Speaking to Korean troops stationed in Abu Dhabi last week, the South Korean president said his nation and the UAE are under "very similar" circumstances, each facing threats from North Korea and Iran.
"The security of our brother nation is our security," Mr Yoon said. "The enemy of the UAE, its most-threatening nation, is Iran, and our enemy is North Korea."
Bilateral relations between Seoul and Tehran had already been testy over frozen Iranian funds in South Korea and a suspected arms deal between Iran and North Korea.
Following Mr Yoon's remarks, which his office insists were intended as words of encouragement for South Korean soldiers, triggered a strong reaction from Iran, with its foreign ministry "investigating" the president's "interfering statements".
Seoul said it had offered explanations to Tehran.
South Korean first vice foreign minister Cho Hyun-dong called on Iranian ambassador Saeed Badamchi Shabestari on Thursday to explain Seoul's stance "once again".
The meeting was called in response to the summoning of South Korea's ambassador to Tehran by the Iranian Foreign Ministry on Wednesday, foreign ministry spokesperson Lim Soo-suk said in a briefing.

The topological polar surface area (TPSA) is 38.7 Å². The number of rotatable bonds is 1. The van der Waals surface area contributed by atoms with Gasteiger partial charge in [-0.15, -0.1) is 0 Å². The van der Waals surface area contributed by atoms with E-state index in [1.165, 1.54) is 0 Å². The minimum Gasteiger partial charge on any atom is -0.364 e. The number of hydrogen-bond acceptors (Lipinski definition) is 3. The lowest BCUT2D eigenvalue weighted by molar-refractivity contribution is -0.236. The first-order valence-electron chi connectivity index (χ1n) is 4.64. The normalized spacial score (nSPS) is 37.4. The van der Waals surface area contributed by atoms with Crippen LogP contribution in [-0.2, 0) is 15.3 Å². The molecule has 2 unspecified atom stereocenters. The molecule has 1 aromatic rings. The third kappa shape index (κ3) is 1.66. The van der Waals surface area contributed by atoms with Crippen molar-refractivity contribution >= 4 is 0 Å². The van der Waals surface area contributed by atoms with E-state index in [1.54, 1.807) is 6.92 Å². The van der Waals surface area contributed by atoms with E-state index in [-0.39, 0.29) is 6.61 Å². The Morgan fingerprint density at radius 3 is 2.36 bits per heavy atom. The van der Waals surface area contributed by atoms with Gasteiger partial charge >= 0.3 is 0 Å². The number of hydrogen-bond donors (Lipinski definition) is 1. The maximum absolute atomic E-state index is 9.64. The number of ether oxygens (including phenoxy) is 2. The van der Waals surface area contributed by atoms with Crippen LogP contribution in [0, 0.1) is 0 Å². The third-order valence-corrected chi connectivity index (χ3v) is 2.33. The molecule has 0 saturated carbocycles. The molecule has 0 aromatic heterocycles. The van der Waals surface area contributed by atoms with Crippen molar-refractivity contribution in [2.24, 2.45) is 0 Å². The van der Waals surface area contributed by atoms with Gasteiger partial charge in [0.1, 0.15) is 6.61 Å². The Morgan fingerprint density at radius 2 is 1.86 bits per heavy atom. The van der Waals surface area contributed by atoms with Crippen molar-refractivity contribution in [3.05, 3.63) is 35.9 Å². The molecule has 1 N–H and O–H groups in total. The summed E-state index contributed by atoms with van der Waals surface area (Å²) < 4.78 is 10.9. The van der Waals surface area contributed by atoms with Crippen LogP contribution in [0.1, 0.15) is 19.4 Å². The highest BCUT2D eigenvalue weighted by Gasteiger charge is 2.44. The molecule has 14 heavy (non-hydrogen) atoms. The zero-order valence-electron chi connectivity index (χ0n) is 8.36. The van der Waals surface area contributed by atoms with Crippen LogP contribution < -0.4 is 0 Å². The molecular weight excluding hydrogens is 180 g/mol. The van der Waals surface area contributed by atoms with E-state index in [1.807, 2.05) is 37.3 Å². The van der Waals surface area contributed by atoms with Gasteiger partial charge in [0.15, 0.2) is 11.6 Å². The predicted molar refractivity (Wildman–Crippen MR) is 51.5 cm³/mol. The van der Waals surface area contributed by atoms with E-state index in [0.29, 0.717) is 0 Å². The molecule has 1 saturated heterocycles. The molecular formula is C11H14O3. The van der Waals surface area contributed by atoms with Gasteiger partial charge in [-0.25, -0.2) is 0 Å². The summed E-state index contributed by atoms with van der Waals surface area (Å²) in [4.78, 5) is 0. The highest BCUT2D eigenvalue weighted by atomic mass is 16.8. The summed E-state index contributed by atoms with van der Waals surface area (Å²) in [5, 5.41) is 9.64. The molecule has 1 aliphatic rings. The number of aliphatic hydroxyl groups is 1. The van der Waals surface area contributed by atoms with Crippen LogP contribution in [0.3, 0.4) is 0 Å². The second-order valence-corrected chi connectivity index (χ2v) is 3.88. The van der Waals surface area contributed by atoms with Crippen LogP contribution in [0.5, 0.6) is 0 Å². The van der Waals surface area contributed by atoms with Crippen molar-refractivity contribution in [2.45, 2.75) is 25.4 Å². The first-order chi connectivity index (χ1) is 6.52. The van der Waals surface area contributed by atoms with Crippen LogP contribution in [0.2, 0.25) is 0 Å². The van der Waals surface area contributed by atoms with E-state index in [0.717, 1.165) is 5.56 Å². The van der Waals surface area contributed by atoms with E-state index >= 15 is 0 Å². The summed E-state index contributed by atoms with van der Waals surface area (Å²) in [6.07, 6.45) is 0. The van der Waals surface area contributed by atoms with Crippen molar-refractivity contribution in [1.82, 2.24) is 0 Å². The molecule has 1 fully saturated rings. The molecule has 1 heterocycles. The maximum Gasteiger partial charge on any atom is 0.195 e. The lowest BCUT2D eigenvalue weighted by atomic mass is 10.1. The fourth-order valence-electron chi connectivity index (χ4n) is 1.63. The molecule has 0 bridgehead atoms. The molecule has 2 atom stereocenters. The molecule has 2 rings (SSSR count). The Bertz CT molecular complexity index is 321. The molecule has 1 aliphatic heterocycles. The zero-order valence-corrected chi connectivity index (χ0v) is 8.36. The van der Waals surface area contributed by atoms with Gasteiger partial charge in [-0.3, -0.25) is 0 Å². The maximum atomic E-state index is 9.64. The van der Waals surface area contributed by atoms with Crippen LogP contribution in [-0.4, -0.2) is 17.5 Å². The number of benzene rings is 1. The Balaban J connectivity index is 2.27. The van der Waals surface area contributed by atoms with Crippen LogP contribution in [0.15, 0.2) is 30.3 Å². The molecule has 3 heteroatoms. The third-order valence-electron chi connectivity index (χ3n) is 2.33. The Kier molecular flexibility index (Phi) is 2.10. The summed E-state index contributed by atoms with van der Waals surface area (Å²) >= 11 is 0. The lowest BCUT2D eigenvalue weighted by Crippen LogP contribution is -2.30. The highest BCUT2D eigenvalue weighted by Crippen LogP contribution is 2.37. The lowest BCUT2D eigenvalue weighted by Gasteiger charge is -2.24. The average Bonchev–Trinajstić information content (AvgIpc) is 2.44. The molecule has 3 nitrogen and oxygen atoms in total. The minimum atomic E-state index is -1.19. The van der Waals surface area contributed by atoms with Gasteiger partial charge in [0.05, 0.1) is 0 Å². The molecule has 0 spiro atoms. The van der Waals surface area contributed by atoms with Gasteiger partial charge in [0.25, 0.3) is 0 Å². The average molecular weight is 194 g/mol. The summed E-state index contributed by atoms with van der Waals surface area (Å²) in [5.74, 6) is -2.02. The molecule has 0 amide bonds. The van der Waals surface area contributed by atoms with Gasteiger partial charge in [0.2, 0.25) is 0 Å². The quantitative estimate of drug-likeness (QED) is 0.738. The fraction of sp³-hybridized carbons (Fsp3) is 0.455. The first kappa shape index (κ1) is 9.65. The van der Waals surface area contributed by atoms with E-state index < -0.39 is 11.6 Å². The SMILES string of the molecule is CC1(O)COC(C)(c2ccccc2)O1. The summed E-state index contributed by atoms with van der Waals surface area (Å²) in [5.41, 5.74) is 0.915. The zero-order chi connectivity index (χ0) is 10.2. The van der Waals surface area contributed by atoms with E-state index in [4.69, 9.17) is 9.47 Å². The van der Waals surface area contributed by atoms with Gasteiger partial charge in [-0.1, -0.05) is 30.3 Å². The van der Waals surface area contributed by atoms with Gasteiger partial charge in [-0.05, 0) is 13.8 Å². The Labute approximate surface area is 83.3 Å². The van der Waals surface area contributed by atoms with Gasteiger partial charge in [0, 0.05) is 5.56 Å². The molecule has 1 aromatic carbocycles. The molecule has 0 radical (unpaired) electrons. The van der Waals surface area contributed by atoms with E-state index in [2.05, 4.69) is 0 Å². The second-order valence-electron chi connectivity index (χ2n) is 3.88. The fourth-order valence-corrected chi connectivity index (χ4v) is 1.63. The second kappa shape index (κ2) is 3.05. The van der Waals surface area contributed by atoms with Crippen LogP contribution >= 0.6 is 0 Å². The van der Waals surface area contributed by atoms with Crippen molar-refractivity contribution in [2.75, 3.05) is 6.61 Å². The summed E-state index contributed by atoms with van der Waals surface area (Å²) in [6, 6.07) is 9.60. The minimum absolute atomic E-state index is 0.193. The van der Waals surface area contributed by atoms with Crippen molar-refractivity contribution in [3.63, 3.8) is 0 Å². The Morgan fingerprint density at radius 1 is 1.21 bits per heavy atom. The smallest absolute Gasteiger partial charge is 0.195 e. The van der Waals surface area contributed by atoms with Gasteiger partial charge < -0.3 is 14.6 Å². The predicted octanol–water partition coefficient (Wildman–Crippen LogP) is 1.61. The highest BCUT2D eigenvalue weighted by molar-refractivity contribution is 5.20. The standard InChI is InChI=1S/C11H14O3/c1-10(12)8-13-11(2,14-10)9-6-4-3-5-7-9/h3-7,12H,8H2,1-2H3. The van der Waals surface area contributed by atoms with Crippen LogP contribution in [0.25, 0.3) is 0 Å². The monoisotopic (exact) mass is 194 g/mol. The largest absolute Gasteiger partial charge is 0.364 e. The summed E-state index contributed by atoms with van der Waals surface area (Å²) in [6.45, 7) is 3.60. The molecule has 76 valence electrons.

Mr Lim said the Iranian ambassador told the minister that he "faithfully" convey Seoul's explanation of Mr Yoon's comments to his bosses in Tehran.
"As we explained several times, (Yoon's) reported comments were meant to encourage our troops serving their duties in the UAE, and had nothing to do with Iran's foreign relations, including South Korea-Iran relations," Mr Lim said.
"Our government's will to develop relations with Iran remains unchanged."
The Iranian foreign ministry said it has lodged a strong protest over Mr Yoon's "meddlesome" remarks after summoning South Korean ambassador Yun Kang-hyeon.
During the meeting, deputy foreign minister for legal affairs, Reza Najafi, reportedly said that Mr Yoon's comments were "tantamount to interference" in what he described as Iran's "deep-rooted and friendly relations" with most Gulf states and undermined "peace and security in the region".
Mr Najafi also accused Seoul of pursuing an "unfriendly approach" toward Iran, and raised the issue of frozen funds. Iran has repeatedly demanded the release of nearly $7bn of its funds frozen in South Korean banks under US sanctions.
The South later said Mr Najafi had made a "completely groundless" claim that Mr Yoon had hinted at developing a nuclear weapon.
"Our president's remarks were intended to strengthen the effectiveness of the extended deterrence to counter North Korea's escalating nuclear and missile threats," the South Korean foreign ministry spokesperson.